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    We will develop multiple options for the future of U.S. Hwy 2 based on community input and traffic modeling, and then determine a recommended option based off input from community members and stakeholders. We will use this study and the recommended option to pursue funding for a project, which may take several years. It will also involve additional public outreach along with formal consent from the City of Cass Lake and the Leech Lake Band of Ojibwe.

  • History of the Land

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    The following history is excerpted from the Leech Lake Band of Ojibwe website (for more information, visit https://www.llojibwe.org/aboutUs/history.html)

    When the first settlers arrived in this area, the Ojibwe had been living throughout northern Minnesota. The Pillager and the Mississippi bands had homes and villages on or near Cass Lake, Lake Winnibigoshish, and Leech Lake. The area was covered with dense forests of pine, poplar, oak, cedar, maple, birch and spruce.

    Treaties were negotiated to acquire a vast majority of this land in exchange for cash, goods and the setting aside of land for reservations that would forever be home of the Ojibwe. [In 1855, prior to the creation of Minnesota as a state,] the Ojibwe living around Leech Lake signed treaties with the United States Government, and by doing so, the Leech Lake Reservation was created.

    Congress passes the Dawes Act in 1887, which, combined with the Nelson Act two years later, allots 80 acres of non-pine land, within the boundaries of the reservation, to each tribal family. The remainder of the non-allotted Indian lands were then opened up and sold or granted to timber companies, railroads and settlers. In 1896 and 1898 the towns of Walker and Cass Lake were established.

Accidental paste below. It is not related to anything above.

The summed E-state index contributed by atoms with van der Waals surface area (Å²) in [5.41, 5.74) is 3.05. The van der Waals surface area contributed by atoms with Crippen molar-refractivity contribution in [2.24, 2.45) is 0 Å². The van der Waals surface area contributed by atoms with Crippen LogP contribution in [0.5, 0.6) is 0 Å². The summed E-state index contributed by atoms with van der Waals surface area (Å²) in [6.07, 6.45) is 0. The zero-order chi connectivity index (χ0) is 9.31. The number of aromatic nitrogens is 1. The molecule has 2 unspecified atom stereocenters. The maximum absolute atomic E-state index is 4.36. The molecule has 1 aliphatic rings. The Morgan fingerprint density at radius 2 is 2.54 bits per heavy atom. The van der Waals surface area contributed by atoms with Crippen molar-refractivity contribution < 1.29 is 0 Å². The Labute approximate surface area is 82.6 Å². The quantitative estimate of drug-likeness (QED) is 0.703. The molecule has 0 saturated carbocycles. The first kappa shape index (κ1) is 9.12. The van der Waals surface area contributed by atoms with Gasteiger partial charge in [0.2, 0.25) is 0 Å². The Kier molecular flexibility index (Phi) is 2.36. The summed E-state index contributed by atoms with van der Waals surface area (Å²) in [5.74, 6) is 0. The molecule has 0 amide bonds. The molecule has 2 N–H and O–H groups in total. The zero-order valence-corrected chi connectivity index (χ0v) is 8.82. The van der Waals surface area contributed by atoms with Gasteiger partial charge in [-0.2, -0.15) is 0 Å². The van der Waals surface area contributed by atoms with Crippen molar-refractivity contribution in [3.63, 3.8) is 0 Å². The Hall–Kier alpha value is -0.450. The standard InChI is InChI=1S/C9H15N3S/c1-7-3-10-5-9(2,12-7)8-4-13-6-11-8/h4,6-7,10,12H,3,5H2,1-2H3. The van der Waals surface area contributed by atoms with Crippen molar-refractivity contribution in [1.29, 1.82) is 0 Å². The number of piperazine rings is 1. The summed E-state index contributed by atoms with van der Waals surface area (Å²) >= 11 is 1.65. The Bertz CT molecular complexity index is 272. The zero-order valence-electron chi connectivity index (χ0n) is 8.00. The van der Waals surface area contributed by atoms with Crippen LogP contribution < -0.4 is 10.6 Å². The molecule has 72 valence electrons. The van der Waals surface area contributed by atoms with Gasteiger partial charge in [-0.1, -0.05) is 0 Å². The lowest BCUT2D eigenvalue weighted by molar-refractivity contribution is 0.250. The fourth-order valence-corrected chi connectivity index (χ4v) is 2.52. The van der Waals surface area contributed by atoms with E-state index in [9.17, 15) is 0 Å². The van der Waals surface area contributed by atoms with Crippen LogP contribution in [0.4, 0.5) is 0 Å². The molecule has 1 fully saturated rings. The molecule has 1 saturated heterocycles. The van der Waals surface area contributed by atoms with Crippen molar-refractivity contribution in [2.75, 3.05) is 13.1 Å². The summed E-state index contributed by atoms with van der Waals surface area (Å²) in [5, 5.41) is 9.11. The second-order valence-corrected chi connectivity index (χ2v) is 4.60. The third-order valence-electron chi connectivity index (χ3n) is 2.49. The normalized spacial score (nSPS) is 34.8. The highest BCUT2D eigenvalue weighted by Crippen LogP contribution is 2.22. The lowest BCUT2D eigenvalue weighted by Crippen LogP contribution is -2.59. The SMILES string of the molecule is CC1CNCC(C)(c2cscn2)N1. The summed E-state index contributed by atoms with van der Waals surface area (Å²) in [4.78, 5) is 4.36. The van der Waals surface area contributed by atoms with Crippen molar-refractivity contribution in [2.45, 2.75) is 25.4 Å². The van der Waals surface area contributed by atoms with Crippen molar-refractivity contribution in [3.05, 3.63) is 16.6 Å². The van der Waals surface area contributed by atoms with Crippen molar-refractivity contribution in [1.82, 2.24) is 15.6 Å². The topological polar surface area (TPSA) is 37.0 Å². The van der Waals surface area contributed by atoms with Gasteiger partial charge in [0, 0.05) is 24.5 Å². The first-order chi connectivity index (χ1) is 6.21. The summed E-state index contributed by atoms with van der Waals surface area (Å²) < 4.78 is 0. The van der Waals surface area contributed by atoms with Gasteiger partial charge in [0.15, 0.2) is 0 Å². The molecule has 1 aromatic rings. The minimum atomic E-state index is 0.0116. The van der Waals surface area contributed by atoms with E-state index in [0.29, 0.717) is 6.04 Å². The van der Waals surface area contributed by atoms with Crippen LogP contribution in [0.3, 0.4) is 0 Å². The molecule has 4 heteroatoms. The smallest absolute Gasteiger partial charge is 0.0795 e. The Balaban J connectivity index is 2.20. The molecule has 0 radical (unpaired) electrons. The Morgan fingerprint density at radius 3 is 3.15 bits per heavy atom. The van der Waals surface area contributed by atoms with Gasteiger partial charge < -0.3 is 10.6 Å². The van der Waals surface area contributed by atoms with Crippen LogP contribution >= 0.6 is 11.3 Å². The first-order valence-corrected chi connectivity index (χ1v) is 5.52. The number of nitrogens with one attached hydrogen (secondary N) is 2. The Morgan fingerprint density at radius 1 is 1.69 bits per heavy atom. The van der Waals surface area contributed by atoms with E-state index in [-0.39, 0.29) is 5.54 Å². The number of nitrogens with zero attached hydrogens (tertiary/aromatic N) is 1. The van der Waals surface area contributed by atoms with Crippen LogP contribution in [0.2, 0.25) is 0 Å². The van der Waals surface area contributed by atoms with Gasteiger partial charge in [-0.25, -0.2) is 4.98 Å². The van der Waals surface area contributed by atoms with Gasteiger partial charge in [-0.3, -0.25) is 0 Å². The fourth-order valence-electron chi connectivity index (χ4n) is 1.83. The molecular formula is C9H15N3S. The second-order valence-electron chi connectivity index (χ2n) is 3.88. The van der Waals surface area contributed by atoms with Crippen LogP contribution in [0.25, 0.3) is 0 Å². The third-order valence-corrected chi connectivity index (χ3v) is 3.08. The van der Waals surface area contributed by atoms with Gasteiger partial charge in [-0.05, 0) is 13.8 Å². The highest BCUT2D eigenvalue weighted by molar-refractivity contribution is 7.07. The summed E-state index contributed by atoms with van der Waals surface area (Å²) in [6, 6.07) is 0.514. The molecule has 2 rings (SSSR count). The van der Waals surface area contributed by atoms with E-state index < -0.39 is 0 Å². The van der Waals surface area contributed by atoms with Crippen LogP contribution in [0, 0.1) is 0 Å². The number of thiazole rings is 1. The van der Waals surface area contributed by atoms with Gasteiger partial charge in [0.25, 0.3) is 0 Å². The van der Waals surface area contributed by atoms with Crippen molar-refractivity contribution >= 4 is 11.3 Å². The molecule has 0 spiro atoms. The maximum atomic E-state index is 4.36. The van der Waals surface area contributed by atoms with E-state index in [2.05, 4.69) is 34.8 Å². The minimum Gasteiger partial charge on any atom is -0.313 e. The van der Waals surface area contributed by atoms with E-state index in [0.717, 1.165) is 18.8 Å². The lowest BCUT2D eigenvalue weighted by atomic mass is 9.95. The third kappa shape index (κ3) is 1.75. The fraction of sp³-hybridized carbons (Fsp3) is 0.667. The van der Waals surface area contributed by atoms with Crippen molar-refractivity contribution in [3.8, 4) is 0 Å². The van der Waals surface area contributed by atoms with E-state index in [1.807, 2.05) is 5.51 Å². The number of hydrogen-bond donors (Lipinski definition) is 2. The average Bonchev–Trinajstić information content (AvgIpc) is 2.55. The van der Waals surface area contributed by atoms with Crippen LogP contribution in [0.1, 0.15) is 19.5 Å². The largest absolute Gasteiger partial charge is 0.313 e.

• History of the Highway

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    A state constitutional amendment creating a system of 70 trunk highways (including U.S. Hwy 2) was adopted in 1921. U.S. Hwy 2 followed the route of old state Trunk Highway 8, and was fully paved prior to 1940.

    Several plans and studies have identified Hwy 2 as a barrier for people walking and biking in Cass Lake, and have recommended improvements:

    • City of Cass Lake Comprehensive Plan (2014) [http://ci.casslake.mn.us/uploads/3/5/8/9/35899314/comp_plan_2014.pdf]
    • Cass Lake-Bena Safe Routes to School Plan (2015)
    • MnDOT Pedestrian and Bicycle Scoping Recommendations Report (2020)
  • MnDOT and Tribal Governments

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    The Minnesota Department of Transportation (MnDOT) seeks to foster and facilitate positive government-to-government relations between MnDOT and all federally recognized Minnesota Tribal Nations.

    MnDOT acknowledges that the facilities and assets of MnDOT are located on the traditional, ancestral, and contemporary lands of Anishinaabe (Ojibwe/ Chippewa), Dakota, and Winnebago people, and many additional diverse Indigenous peoples from the time of human settlement to today and tomorrow. MnDOT also acknowledges that the lands that now make up Minnesota were ceded by Indigenous peoples in a series of treaties in the 1800s, and would like to respect the long-standing relationships of these groups to these lands.

    More information on MnDOT and Tribal Government relations is available at www.mndot.gov/mntribes/

Page last updated: 18 Jul 2022, 04:03 PM